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The latest news from Robert Johnson on Business Insider

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    USS Wasp

    The U.S. defense budget has ballooned to unheard of heights in the past years.

    Wars in Iraq and Afghanistan along with ambitious technologically advanced projects like the F-35 and the new class of aircraft carriers are expensive — and the president insisted cuts be made immediately.

    This is what came to Washington most easily. It's a list that will save the county almost $60 billion a year, but still leaves the defense budget at a staggering $650 billion a year.

    If nothing changes, however, and the big across-the-board cuts come in August this round of budget cuts will this batch seem like pocket change.

    The President's budget request for national defense discretionary programs within the Committee on Armed Services in fiscal year 2013 was $631.6 billion.

    The Senate bill — which we dissect here — authorizes $631.4 billion, in line with the Administration's request, making huge cuts to get there.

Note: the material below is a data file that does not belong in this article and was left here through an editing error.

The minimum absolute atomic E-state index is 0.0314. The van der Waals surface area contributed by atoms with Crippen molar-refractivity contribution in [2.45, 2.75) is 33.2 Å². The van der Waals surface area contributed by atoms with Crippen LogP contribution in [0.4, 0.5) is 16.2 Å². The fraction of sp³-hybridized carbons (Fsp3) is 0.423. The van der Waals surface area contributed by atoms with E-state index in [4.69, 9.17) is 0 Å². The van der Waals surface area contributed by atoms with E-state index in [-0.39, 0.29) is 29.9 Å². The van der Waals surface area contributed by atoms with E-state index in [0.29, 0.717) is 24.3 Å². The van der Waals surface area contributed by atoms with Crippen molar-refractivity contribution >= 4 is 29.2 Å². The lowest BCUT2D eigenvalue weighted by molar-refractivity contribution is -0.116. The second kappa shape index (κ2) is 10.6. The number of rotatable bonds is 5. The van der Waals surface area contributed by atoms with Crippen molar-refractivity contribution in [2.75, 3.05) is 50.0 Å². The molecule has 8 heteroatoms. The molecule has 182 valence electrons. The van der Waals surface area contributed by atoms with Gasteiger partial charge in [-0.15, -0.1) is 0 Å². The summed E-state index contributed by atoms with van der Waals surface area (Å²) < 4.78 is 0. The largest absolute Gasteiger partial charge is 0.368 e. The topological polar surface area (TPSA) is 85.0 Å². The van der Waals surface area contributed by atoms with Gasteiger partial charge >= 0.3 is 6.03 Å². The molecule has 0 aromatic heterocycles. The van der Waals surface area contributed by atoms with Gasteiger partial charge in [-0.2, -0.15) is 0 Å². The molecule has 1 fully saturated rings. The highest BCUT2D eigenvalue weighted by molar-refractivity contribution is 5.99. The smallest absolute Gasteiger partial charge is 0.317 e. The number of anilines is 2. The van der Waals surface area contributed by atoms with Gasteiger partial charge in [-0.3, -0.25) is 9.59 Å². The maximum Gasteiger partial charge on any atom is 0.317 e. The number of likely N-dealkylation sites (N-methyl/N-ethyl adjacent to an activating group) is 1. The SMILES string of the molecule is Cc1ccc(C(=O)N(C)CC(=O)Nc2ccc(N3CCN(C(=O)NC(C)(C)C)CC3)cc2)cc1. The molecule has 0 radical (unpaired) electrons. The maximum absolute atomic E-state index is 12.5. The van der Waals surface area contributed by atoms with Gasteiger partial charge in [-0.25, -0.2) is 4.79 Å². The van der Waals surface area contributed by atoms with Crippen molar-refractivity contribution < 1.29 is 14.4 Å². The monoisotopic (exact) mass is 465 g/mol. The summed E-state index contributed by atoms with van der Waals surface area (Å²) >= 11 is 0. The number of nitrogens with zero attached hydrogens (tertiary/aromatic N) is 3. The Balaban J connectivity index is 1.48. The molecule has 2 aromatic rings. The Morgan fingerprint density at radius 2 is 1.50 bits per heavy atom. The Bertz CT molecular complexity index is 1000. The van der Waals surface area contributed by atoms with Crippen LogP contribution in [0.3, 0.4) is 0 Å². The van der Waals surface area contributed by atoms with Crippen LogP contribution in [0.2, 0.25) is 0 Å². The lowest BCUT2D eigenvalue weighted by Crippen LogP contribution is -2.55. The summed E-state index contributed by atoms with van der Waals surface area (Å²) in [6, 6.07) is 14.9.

See the rest of the story at Business Insider

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    Mosquito Drone Mock Up

    It's been several years since the rumors and sightings of insect sized micro drones started popping up around the world.

    Vanessa Alarcon was a college student when she attended a 2007 anti-war protest in Washington, D.C. and heard someone shout, "Oh my God, look at those."

    "I look up and I'm like, 'What the hell is that?'" she told The Washington Post. "They looked like dragonflies or little helicopters. But I mean, those are not insects," she continued.

    A lawyer there at the time confirmed they looked like dragonflies, but that they "definitely weren't insects".

    And he's probably right.

    In 2006 Flight International reported that the CIA had been developing micro UAVs as far back as the 1970s and had a mock-up in its Langley headquarters since 2003.

    While we can go on listing roachbots, swarming nano drones, and synchronized MIT robots — private trader and former software engineer Alan Lovejoy points out that the future of nano drones could become even more unsettling.

    Lovejoy found this CGI mock up of a mosquito drone equipped with the 'ability' to take DNA samples or possible inject objects beneath the skin.

    According to Lovejoy:

    Such a device could be controlled from a great distance and is equipped with a camera, microphone. It could land on you and then use its needle to take a DNA sample with the pain of a mosquito bite. Or it could inject a micro RFID tracking device under your skin.